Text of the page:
Commissioner Troxler: Looking ahead in agriculture

by | Jan 3, 2022

I found an interesting 2017 FFA article that listed its predictions for the Top 5 Agriculture Careers in 2020. In order, they were 1. Drone Technologists 2. Hydrologists 3. Ag Communicators 4. Food Scientists 5. Precision Agriculture Technologists.

The common thread with nearly each of these is science and technology – things that people may not always associate with agriculture. That’s a misperception that we have got to change.

Science and technology already factor heavily into today’s modern farms – GPS technology guiding precision agricultural inputs, no-steer technology on tractors, soil testing, water testing, plant tissue testing, field surveying by drones, farming software and online data – just to name a few.

As agriculture works to keep pace with the food needs of a growing population, we will most certainly be looking at science and technology to drive even more advances in yields and production, which is exciting to think about.

With the 2021 opening of our department’s Agriculture Sciences Center and the Plant Sciences Initiative at N.C. State University, we are arming ourselves with state-of-the-art technology and facilities to support and grow our state’s $95.9 billion ag and agribusiness industry.

I believe the completion of these buildings and being able to bring them online now is well timed with the big task we have in front of us to increase global food production by 75 to 100 percent by 2050. They are the right projects at the right time. And this investment will help North Carolina farmers and farms be well positioned to meet future demands.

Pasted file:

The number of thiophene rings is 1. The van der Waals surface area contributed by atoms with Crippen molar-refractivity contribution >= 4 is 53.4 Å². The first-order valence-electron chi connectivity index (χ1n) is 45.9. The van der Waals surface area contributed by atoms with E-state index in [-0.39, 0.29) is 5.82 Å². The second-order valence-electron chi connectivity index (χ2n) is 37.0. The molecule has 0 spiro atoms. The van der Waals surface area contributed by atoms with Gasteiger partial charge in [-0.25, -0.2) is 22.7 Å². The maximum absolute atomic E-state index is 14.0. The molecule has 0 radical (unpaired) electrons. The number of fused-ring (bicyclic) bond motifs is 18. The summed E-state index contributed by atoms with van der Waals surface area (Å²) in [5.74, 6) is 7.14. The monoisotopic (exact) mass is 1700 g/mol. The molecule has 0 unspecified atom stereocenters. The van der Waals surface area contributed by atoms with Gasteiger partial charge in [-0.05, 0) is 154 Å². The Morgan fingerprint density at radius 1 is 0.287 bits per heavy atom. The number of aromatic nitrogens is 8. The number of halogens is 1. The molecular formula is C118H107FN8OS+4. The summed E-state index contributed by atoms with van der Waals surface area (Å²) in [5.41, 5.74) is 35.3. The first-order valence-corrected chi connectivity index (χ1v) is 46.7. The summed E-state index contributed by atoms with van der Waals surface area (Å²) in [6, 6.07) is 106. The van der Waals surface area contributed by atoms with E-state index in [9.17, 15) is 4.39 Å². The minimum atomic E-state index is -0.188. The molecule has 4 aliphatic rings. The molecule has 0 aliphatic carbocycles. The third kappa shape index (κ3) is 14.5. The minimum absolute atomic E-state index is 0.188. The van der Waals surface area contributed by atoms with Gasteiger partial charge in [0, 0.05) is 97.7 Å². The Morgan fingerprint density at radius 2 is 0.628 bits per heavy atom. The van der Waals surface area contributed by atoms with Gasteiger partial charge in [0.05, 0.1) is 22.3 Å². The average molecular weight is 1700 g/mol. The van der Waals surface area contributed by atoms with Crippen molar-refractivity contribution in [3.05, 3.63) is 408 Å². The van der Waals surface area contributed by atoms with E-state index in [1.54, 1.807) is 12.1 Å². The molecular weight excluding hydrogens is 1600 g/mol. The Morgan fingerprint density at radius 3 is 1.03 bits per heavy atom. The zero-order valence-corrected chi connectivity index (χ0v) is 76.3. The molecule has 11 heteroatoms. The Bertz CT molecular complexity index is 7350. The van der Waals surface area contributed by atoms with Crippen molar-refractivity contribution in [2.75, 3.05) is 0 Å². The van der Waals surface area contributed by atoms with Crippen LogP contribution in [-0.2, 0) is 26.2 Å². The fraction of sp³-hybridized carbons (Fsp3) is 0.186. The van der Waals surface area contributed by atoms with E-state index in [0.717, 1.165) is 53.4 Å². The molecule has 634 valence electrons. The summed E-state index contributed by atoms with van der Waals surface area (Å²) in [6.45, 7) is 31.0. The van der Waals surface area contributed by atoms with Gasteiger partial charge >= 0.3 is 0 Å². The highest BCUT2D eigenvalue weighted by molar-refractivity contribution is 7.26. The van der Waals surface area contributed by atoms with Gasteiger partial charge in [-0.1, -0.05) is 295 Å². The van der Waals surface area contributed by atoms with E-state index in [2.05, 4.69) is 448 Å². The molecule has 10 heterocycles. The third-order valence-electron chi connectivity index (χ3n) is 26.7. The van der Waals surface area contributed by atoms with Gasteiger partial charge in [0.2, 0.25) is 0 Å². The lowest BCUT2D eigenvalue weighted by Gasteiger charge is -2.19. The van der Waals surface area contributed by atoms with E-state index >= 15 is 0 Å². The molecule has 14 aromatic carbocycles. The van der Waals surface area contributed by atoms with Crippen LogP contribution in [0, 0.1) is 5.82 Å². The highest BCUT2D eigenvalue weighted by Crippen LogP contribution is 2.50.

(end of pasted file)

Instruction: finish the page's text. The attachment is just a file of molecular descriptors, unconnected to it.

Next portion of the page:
People are often surprised by the types of jobs we have in the N.C. Department of Agriculture and Consumer Services. We employ many scientists and people in science-based careers across many disciplines – lab technicians, soil scientists, veterinarians, plant scientists, entomologists, chemists, environmental scientists, food scientists, and more.

In the January issue of the Agricultural Review, we have highlighted a couple of young people working in agriculture and pursuing careers in the field and we also have two articles written by University of Mount Olive students as part of a partnership with their communications classes.

And, I am proud to say with the start of the year, we are kicking off a new social media series highlighting NCDA&CS employees and the work they do to support agriculture and the industry.

We need bright young people to see the opportunities available in agriculture so they can help us harness the technology that is available, create new technology and apply these advances to production. We are only scratching the surface of what we can achieve with technology, which makes it a very exciting time for the industry.